Socorro Independent School District:

  • Exterior and entry doors locked
  • Entrances throughout the building are monitored and secured
  • Buzzer system in place for visitors 
  • Hall pass system for visitors, who then go through a screening process before gaining access to campuses
  • 59 SISD police officers deployed to all campuses. Officers work with El Paso Police Department in emergency situations
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"We just want parents to know that we take safety and security of our schools very seriously. We continue to train and drill our staff and students and we have a police force on-site that we’ve since redeployed to make sure that we have a presence on all our facilities," said James Nunn, coordinator of emergency management for Socorro ISD. “We are going to reevaluate our security measures going forward."

SISD also has a WATCH D.O.G.S. program that is expected to relaunch next school year, Nunn added.

The K-12 program, invites fathers, grandfathers, uncles, or other father figures to volunteer at least one day all day at their child's/student's school during the school year.

"WatchDOG volunteers perform a variety of tasks during their volunteer day including monitoring the school entrance, assisting with unloading and loading of buses and cars, monitoring the lunch room, or helping in the classroom with a teacher's guidance by working with small groups of students on homework, flashcards, or spelling," according to SISD's website.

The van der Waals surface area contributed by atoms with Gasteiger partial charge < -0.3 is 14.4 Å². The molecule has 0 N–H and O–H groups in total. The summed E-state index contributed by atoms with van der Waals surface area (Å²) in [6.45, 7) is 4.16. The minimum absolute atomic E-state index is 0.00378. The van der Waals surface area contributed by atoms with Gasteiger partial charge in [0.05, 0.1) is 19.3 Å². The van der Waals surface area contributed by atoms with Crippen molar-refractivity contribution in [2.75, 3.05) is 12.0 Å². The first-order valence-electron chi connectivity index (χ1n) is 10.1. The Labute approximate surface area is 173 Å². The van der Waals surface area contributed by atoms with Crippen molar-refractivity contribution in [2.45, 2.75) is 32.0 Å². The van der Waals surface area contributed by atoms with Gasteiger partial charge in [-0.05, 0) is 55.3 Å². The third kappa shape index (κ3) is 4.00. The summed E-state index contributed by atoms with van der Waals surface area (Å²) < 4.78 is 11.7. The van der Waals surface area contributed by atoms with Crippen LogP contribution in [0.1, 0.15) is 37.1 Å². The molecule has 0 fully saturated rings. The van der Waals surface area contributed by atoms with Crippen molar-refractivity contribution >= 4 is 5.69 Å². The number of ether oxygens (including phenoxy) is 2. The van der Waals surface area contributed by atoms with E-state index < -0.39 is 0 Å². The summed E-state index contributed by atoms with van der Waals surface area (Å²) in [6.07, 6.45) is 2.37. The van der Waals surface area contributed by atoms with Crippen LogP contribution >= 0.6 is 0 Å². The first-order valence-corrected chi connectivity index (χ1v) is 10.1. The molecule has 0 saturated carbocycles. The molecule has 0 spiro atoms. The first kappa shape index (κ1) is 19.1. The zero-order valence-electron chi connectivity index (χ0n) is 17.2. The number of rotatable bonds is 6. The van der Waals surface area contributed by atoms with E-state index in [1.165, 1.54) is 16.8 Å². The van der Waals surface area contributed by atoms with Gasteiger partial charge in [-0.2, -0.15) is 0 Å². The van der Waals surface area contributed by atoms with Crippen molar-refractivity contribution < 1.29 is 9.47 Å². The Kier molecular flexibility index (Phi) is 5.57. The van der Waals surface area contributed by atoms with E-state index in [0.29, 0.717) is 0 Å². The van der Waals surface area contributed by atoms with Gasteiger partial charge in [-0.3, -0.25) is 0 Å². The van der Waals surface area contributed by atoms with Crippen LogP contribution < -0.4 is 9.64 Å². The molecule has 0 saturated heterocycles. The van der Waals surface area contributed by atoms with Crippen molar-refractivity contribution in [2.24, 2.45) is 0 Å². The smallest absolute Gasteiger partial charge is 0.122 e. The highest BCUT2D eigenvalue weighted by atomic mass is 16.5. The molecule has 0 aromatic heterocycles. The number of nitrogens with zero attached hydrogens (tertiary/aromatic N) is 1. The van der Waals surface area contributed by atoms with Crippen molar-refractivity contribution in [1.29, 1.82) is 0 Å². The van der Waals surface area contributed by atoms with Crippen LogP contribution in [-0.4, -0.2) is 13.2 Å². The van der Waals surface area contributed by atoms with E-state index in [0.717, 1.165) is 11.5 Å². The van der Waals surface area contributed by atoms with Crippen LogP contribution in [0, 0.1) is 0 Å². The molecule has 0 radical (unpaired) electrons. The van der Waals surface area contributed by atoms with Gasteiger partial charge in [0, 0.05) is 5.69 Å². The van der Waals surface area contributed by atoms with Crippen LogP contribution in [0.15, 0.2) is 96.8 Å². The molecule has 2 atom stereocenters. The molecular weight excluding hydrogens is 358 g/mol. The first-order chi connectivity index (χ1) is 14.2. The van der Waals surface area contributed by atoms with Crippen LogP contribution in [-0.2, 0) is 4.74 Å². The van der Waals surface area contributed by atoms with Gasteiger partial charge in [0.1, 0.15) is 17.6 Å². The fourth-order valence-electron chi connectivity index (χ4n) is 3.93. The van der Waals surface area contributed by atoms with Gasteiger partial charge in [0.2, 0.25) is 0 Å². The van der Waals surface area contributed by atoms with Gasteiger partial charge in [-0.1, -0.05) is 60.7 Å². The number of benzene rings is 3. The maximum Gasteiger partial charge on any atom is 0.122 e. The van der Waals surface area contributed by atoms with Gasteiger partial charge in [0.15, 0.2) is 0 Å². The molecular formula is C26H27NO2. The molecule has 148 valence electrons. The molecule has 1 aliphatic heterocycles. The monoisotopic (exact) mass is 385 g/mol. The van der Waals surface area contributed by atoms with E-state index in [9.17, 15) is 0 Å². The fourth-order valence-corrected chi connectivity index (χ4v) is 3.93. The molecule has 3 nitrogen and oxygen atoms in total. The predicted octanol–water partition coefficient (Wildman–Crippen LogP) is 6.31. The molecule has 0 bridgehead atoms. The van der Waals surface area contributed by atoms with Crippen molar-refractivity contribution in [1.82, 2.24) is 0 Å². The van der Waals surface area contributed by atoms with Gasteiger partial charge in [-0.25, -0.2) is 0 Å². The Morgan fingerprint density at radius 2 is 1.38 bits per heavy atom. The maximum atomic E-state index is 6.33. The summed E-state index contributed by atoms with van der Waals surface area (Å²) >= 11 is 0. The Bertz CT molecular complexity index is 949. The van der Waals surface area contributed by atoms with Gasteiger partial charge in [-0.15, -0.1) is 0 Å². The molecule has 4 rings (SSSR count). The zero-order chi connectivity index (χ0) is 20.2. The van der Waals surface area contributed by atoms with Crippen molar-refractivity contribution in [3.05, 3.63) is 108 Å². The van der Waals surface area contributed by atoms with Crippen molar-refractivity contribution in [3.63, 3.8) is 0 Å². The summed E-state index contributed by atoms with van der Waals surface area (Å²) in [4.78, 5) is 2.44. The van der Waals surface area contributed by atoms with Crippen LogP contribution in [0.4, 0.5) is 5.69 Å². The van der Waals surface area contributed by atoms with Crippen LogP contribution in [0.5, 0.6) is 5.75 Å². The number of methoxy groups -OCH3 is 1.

Nunn said there is a background check protocol in place for all volunteers. He added that the program was put on pause during the pandemic but is active at some schools.

He said those interested in the program should contact their schools next year.

Las Cruces Public Schools

  • Secure entrances at schools including vestibules
  • Secure check-in system including background checks at all campuses including central office
  • School resource officers at middle and high schools that can be deployed to elementary schools if needed
  • Students and staff practice crisis drills
  • Fencing around school property

Kelly Jameson, the public information officer for LCPS, said that the secure check in-system at schools is connected to law enforcement. 

It is also the same system EPISD uses.

"So when you come into school we ask for your I-D, not only to verify who you say you are, but so that we can ensure that you are not wanted by law enforcement, that you’ve not been flagged as somebody who probably does not need to be in our buildings," said Jameson.

If a visitor is flagged they can be denied entrance to the school, Jameson said. There is a protocol in place to deal with people who are denied which Jameson could not elaborate on for safety reasons.

Jameson said she encourages school and community members to say something if they see something that is suspicious or could be perceived as a threat.

“Awareness is our most important tool against violence in our campuses and at our schools," Jameson said.

LCPS works with law enforcement to monitor potential threats.

This summer school leaders will likely go over communication policies and practices and how they come together in event of a crisis, Jameson added.